Holding pattern: The attorney general is hobbled by controversy

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Next to his boss the president, Attorney General Eric H. Holder Jr. may have the hardest job in government. As the recent history of both major parties illustrates, the person who serves as the nation's chief law enforcement officer pleases few people and infuriates many.

Mr. Holder himself appears to recognize that he has become a political liability. According to a story in Sunday's New York Times, he considered stepping down after four years but did not in part because he wanted to move beyond the disputes that had characterized his tenure. The article made it clear that although President Barack Obama stands with him, some in the White House privately say he should step down.

To be fair, much of what he has done would be excoriated by Republicans, no matter who was attorney general. His resistance to GOP efforts to pass onerous voter ID laws has been stout -- he said such a law in Texas amounted to a poll tax -- and he has been a firm advocate of the Affordable Care Act.

But he has also offended civil libertarians by trying to justify deadly drone attacks by American citizens accused of terrorism. Lately his Justice Department has offended journalists by monitoring calls made by Associated Press reporters in a leak investigation and also targeting a Fox News reporter in a separate probe (Republicans claim he lied to Congress about his knowledge of this case).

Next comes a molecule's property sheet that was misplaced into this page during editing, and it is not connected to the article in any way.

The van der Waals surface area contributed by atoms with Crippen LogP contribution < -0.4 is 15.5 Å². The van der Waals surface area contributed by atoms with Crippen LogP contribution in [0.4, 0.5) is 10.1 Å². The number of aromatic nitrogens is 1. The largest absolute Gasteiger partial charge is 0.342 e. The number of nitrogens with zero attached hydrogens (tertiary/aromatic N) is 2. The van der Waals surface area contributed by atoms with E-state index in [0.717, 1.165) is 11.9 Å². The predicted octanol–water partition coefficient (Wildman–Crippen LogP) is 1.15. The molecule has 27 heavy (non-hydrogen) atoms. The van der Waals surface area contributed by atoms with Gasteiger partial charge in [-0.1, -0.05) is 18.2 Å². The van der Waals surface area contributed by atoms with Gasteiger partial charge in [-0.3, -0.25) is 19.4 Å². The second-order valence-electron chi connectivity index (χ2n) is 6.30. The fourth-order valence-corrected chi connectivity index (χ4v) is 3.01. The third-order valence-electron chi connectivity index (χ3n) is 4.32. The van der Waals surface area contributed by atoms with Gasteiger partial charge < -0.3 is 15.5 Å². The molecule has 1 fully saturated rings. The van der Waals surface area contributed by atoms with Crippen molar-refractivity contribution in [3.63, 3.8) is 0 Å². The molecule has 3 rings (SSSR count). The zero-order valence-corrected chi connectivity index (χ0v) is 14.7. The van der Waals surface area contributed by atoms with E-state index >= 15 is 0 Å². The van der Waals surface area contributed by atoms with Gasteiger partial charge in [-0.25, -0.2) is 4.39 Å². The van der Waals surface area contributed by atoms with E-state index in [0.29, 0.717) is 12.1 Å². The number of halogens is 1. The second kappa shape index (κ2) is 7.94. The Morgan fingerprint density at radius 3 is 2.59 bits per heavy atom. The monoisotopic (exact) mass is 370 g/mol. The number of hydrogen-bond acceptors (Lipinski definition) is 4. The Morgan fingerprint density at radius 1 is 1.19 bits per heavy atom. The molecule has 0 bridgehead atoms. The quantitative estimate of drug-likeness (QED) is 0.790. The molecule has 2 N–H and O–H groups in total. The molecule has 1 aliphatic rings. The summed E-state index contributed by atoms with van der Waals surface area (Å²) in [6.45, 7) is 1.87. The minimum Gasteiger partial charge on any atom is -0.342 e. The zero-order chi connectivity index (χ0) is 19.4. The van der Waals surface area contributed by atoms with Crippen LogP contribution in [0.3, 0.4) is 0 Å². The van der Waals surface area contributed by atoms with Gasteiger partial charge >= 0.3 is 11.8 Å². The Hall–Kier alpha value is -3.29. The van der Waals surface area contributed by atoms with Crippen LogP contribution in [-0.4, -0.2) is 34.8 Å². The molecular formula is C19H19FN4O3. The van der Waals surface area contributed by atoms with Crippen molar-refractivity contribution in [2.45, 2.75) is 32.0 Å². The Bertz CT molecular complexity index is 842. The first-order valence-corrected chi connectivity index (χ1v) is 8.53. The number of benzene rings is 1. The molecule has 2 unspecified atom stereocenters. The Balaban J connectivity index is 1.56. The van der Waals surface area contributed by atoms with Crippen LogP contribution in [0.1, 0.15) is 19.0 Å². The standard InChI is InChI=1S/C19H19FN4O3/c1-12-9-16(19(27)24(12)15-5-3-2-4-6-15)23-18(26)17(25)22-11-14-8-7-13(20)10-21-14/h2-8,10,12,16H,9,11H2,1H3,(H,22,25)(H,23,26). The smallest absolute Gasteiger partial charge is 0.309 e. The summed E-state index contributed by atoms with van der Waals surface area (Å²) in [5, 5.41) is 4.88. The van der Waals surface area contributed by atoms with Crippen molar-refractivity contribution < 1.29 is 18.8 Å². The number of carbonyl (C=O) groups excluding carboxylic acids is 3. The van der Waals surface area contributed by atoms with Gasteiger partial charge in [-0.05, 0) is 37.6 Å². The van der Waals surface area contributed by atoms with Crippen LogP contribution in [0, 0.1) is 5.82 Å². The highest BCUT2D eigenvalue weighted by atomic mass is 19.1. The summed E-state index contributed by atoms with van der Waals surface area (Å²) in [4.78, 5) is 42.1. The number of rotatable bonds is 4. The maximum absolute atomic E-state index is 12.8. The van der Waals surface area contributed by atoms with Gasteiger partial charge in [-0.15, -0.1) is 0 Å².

There is no doubt that sometimes Mr. Holder has not been deft. To calm the media, he held an off-the-record interview with editors and tried to mollify them with promises of a federal shield law to protect reporters' sources. He was held in contempt by Congress for not handing over documents in the Fast and Furious "gun walking" fiasco. Although that was political grandstanding by Republicans, it was also an embarrassment to administration claims of being transparent.

Even if he were not close to Mr. Holder, the president knows that replacing one lightning rod with another will not stop the lightning -- and that assumes GOP senators would confirm any replacement nominee. No wonder Mr. Obama stands by the attorney general who politically isn't doing him much good. If Mr. Holder goes, it may have to be through the self-realization that he can't be effective under the weight of successive controversies, fair or not.

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